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wlrun3@aol.com

  • Guest
pwr incore instrumentation
« on: Nov 21, 2008, 10:50 »

   ...are all pwr incore detectors uranium fission chambers...


Motown homey

  • Guest
Re: pwr incore instrumentation
« Reply #1 on: Nov 21, 2008, 01:30 »
No - CE uses Rhodium wire incores.  Not really sure how they work, but I changed out a few in my time as a road tech.

wlrun3@aol.com

  • Guest
Re: pwr incore instrumentation
« Reply #2 on: Nov 21, 2008, 03:07 »


   ...thankyou...

   ...are pressurized ion chambers used for incore instrumentation in either design...


alphadude

  • Guest
Re: pwr incore instrumentation
« Reply #3 on: Nov 21, 2008, 06:44 »
as i recall -PICs are too complex to deal with in such a harsh environment-think about it. they are used as excore detectors. In PICs as pressure increases from temp change the response curve will shift.

Activation wires were used like at Big Rock, fission chambers which generate current are most common or bi metalics which generate current. if my memory is right all are chunks of magic metal-no chambers
« Last Edit: Nov 21, 2008, 06:48 by alphadude »

thenuttyneutron

  • Guest
Re: pwr incore instrumentation
« Reply #4 on: Nov 21, 2008, 10:30 »
No - CE uses Rhodium wire incores.  Not really sure how they work, but I changed out a few in my time as a road tech.

The Rhodium 103 incores are self powered neutron detectors.  The Rhodium gets activated and the Rhodium 104 will decay to Pd 104 via beta decay.  There are 2 decay schemes.   The beta decay scheme is more common and it has a 43 second halflife.  It takes about 6 minutes at my plant for the plant computer to update the incore power level.  This corresponds to about 5 half lives inorder to get an equilibrium rate of creation to decay.  Because these decay via Beta, they make their own power in a way.  You just connect it to ground and measure the current flow leaving the wire to ground.

Rhodium 103 is what the incores at my plant are made of.  There are a total of 9 instruments in each incore.  There is one background gamma detector, an incore thermo couple at the top, and 7 separate wires of Rhodium 103 that each measures a small axial section.  The incores are very accurate, but take a long time to update.  This is why they are not used in any safety functions at my plant.  These detectors are also self powered detectors.  We just connect them to a ground and measure the current flowing from the ground to the rhodium wires.

The excores at my plant consist of two fission chamber detectors, two source range, two intermediate range and 4 power range detectors.
We use the fission chamber detectors in refueling as an audible source range detector for refueling and for post accident monitoring.  The accident range detectors read out in counts per second (CPS).  The two Source Range Ion chamber detectors operate in the Ionization region and read out in CPS.  The two intermediate range detectors are Compensated Ion Chamber detectors that operate in the proportional region.  The intermediate range detectors read in amps (1x10^-3 for about 100% power).  For power ops we use four Ion chamber detectors that operate in the Ion region.  These power range detectors are actually a 2 in 1 detector.  There is a top and bottom that range between 0 and 62.5%.  These power range detectors measure their respective part of the core and can give you imbalance and power level.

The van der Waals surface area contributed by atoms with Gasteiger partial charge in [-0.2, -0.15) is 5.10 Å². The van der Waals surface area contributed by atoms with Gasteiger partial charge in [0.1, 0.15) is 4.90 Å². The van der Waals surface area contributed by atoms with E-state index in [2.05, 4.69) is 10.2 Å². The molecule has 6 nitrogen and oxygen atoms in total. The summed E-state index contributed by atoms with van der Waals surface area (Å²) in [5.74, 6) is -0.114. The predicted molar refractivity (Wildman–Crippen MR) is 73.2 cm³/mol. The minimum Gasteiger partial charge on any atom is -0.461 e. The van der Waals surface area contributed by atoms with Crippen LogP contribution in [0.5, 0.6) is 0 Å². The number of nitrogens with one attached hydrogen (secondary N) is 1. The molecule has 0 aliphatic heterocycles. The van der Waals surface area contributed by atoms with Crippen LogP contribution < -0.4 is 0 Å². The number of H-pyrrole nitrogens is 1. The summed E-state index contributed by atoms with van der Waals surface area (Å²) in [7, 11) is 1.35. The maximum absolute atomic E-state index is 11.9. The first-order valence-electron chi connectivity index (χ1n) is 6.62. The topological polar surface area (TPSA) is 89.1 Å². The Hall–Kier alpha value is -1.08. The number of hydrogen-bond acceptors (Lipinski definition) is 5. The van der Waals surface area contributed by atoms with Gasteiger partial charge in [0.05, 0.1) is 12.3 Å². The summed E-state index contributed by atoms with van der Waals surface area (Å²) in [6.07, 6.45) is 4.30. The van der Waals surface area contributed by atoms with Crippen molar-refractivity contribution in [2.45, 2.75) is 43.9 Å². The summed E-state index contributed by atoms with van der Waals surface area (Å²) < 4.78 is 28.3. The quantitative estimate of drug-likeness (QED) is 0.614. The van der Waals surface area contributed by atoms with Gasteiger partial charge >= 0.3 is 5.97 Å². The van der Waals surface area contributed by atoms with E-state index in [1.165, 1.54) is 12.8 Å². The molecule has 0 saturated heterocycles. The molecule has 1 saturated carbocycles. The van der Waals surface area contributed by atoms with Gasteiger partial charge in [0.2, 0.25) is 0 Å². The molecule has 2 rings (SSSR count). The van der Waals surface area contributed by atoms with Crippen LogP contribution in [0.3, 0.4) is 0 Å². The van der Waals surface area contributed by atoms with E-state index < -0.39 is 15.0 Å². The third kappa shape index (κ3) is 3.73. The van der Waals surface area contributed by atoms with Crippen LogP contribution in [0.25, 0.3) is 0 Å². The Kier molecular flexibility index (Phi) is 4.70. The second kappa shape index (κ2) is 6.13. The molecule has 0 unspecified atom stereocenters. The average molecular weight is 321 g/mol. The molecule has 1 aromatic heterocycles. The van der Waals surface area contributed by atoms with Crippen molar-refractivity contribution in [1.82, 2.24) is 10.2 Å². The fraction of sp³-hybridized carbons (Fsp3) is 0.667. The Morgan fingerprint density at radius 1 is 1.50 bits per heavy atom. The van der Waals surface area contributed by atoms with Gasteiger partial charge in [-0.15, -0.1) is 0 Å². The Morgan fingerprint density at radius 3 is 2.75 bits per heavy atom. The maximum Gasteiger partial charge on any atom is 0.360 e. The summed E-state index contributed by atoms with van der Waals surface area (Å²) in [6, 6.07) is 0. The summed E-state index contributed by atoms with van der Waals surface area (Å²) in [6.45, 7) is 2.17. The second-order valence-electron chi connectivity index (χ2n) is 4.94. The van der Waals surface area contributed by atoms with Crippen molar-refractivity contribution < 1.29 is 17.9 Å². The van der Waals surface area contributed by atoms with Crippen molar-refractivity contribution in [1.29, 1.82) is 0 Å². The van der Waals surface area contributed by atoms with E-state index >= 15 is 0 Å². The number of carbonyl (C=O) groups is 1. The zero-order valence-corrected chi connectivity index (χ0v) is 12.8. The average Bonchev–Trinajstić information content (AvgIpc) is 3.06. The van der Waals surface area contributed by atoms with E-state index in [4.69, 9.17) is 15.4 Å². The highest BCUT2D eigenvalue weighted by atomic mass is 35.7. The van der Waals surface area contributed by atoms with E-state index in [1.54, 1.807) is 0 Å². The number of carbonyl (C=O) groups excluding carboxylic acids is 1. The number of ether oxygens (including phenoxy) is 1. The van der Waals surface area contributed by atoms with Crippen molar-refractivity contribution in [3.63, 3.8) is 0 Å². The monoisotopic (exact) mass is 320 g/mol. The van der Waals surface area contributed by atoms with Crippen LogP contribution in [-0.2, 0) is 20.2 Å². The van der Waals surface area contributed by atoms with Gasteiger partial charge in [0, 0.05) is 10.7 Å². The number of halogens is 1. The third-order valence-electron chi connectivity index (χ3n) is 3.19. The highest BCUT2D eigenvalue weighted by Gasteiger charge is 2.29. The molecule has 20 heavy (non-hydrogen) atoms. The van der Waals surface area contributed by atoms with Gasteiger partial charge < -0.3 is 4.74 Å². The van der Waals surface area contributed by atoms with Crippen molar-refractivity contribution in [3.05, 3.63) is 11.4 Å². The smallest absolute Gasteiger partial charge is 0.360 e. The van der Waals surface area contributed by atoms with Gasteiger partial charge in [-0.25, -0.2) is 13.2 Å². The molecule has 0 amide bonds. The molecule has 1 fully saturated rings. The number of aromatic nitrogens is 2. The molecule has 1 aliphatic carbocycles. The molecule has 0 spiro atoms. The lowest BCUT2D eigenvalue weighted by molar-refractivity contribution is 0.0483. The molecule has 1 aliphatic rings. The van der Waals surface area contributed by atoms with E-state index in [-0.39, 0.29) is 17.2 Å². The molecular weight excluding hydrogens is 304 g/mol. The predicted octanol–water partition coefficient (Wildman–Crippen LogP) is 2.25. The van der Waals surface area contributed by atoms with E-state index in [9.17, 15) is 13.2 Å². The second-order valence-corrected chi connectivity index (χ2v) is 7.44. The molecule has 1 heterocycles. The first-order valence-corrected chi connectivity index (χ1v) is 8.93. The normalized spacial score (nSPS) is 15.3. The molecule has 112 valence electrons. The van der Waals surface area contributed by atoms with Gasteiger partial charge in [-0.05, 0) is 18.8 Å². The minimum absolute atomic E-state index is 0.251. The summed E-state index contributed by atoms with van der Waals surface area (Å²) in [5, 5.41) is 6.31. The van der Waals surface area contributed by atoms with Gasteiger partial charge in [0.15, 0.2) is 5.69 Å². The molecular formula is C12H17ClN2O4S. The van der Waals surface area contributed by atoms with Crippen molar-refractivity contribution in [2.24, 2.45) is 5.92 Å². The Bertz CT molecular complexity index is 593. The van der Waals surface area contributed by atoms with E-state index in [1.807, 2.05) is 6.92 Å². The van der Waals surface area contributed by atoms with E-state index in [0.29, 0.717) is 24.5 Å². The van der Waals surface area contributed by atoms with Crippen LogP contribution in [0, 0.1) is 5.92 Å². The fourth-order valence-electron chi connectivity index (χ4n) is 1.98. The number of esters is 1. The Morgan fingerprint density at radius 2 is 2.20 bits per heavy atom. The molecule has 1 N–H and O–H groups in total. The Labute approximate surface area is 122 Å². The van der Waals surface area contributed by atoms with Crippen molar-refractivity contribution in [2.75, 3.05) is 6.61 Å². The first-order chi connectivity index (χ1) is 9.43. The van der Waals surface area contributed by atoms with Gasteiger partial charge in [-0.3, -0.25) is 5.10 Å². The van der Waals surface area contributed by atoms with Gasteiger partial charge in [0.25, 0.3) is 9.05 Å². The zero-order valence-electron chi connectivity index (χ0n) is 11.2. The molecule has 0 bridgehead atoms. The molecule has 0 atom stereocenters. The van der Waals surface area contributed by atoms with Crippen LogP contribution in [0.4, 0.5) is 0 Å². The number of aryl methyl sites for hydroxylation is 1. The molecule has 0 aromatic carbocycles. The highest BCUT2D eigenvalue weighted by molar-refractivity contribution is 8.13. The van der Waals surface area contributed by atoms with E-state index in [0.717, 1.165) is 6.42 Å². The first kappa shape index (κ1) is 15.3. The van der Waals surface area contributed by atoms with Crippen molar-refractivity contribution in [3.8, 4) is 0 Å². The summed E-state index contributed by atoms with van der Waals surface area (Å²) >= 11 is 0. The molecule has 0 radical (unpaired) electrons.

The Excores are used for safety systems (RPS), an analog computer system that controls the plant called ICS ( god I love this system!), and a few other minor inputs.  The most important thing about these excores is calibration for accurate power indication.  The plant I work at is very different than most units.  We have a ramped Tave till about 28.5% power and it is constant after that at 582 F.  The Thot and Tcold diverge from 28.5% to 100% to keep Tave constant.  The Tcold actually decreases as the power level increases above 28.5%.  This changes the neutron leakage out of the core.  It can affect it in ways that can get you in trouble.  Your indicated power as you are coming down will read higher than actual power.  When you get below that 28.5% Power and Tave&Tcold start to decrease, it will cause you to have a power indication that lower than actual power.
« Last Edit: Nov 22, 2008, 01:37 by The Nutty Neutron »

wlrun3@aol.com

  • Guest
Re: pwr incore instrumentation
« Reply #5 on: Nov 22, 2008, 12:26 »


   ...how does the background gamma detector and the thermocouple in the incore detector string work...



   

wlrun3@aol.com

  • Guest
Re: pwr incore instrumentation
« Reply #6 on: Nov 22, 2008, 12:50 »
as i recall -PICs are too complex to deal with in such a harsh environment-think about it. they are used as excore detectors. In PICs as pressure increases from temp change the response curve will shift.

Activation wires were used like at Big Rock, fission chambers which generate current are most common or bi metalics which generate current. if my memory is right all are chunks of magic metal-no chambers

   ...are all light water reactor incore detectors either fission chambers or activation product detectors like the rhodium in the CE design...




 


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